On the 25th of January, Techstars Seattle announced its 12th class, featuring 10 startups from different parts of the world. The accelerator, which has accepted only a handful of African startups, included one from Zimbabwe in this class.
AfriBlocks is a global pan-African marketplace of vetted African freelance professionals. The startup was founded by Tongayi Choto and Roger Roman in July 2020 and has offices in Harare and Los Angeles.
The company is trying to address the high unemployment rate that plagues many African countries by making it easier for people to find work. Quite a number of international and local freelance websites exist to meet these needs. Still, according to CEO Choto, most of them offer too many options with no adequate vetting process.
“It can be very hard to find African freelancers. If a customer is lucky enough to get past those hurdles and find a freelancer to work with, they often don’t have the proper collaboration tools to complete the project in a precise and timely manner,” he told TechCrunch.
In a global freelance market worth more than $800 billion, AfriBlocks says it is doing this different by equipping African freelancers with intuitive collaboration tools and a secure payment system that makes it easy to get remote contract projects completed.
When a job is posted on its platform, the company claims that they save the customer the trouble of perusing thousands of freelancers profiles and portfolios. Instead, they use automation tools to match three freelancers who fit the user’s qualifications.
Also, AfriBlocks assigns to the selected freelancer a project manager who manages the project through completion. Once the job is complete, AfriBlocks collects a transaction fee, and the payment is released from escrow. This ensures that expectations are clear and deadlines are met for freelancers and customers.
In addition, Choto says the company offers community and development resources that help them upskill and remain competitive in the global marketplace. This has been done in partnership with edtech company Coursera and African nonprofit Ingressive for Good. It is also in talks with online learning platform Datacamp to do the same for data scientists.
As peculiar to most African startups, funding has been hard to come by for the team. Bootstrapping seemed like the only course of action to take, and it seems to have taken them far. In less than a year, the company has onboarded more than 2,000 freelancers and more than 400 buyers. It has also completed up to 250 jobs generating over $60,000 in revenue. This progress has attracted the likes of Techstars and Google to provide them with funding and networking.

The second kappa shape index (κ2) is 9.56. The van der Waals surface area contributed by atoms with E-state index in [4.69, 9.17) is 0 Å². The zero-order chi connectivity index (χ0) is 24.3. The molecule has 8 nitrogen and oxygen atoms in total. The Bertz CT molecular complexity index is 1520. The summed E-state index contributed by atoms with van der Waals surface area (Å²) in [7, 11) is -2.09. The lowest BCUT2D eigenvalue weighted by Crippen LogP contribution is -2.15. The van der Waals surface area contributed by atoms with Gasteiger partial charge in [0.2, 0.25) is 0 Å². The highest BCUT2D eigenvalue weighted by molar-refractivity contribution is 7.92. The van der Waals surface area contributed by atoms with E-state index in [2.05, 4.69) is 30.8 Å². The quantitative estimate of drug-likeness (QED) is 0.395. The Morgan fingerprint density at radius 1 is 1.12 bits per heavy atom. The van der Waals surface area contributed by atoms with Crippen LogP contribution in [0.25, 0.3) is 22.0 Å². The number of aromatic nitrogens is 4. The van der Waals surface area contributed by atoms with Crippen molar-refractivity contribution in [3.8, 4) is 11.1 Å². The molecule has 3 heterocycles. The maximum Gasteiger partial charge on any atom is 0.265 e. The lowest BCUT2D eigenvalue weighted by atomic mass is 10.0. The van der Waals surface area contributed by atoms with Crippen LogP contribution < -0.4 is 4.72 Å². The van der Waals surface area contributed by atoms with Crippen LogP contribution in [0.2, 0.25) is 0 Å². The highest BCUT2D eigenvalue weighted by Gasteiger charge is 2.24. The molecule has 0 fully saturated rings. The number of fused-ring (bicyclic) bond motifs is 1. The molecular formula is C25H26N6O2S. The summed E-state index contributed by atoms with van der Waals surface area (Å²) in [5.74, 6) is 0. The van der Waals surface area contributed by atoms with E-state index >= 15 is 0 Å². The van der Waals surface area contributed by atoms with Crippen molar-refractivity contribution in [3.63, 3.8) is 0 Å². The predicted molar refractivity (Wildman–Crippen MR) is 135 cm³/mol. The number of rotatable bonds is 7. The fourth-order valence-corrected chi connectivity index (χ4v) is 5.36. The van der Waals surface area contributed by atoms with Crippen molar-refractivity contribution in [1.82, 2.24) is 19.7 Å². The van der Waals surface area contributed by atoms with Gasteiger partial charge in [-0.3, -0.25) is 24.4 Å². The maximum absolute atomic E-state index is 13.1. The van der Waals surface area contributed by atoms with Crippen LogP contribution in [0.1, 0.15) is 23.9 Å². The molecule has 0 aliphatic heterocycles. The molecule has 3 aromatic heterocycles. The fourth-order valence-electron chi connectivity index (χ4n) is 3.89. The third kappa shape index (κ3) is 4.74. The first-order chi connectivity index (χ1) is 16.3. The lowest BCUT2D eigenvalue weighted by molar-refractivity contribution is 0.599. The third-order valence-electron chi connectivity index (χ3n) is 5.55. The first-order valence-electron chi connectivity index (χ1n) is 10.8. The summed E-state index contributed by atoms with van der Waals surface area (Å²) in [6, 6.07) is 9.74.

“We’ve encountered the problems that many Black founders face, such as scarce fundraising sources. However, organizations like Techstars Seattle, Transparent Collective and Google for Startups have helped us by providing mentorship, networking opportunities and investor demo days showcases,” Roman said.
AfriBlocks joins African startups like Farmcrowdy, OnePipe, Risevest, Eversend and OjaExpress, who have participated in different Techstars accelerators worldwide.
Before AfriBlocks, Choto, who grew up in Zimbabwe, served as a product manager at BillMari, a pan-African remittance service leveraging bitcoin technology. For Roger, whose upbringing was on the west side of Chicago, he doubles as an active angel investor and a VC scout.
It is predicted that freelancers will account for as much as 80% of the entire workforce worldwide by 2030. Freelance work has become a viable source of employment and has shifted from being a vocation people engage in to supplement their income to being a full-time source of jobs for Africans.
The long-term goal for AfriBlocks is to build the tech infrastructure for the future of work in Africa. According to the company, participating in Techstars is the right path to that destination.
“In anticipation of the impending global human talent shortage that could result in 85 million jobs being unfilled and the loss of $85 trillion annually, our long-term goal is to make Africa the global hub for technical and creative freelancers by providing the rails for companies to work in Africa and with remote African talent,” Choto said.
This article was published on TechCrunch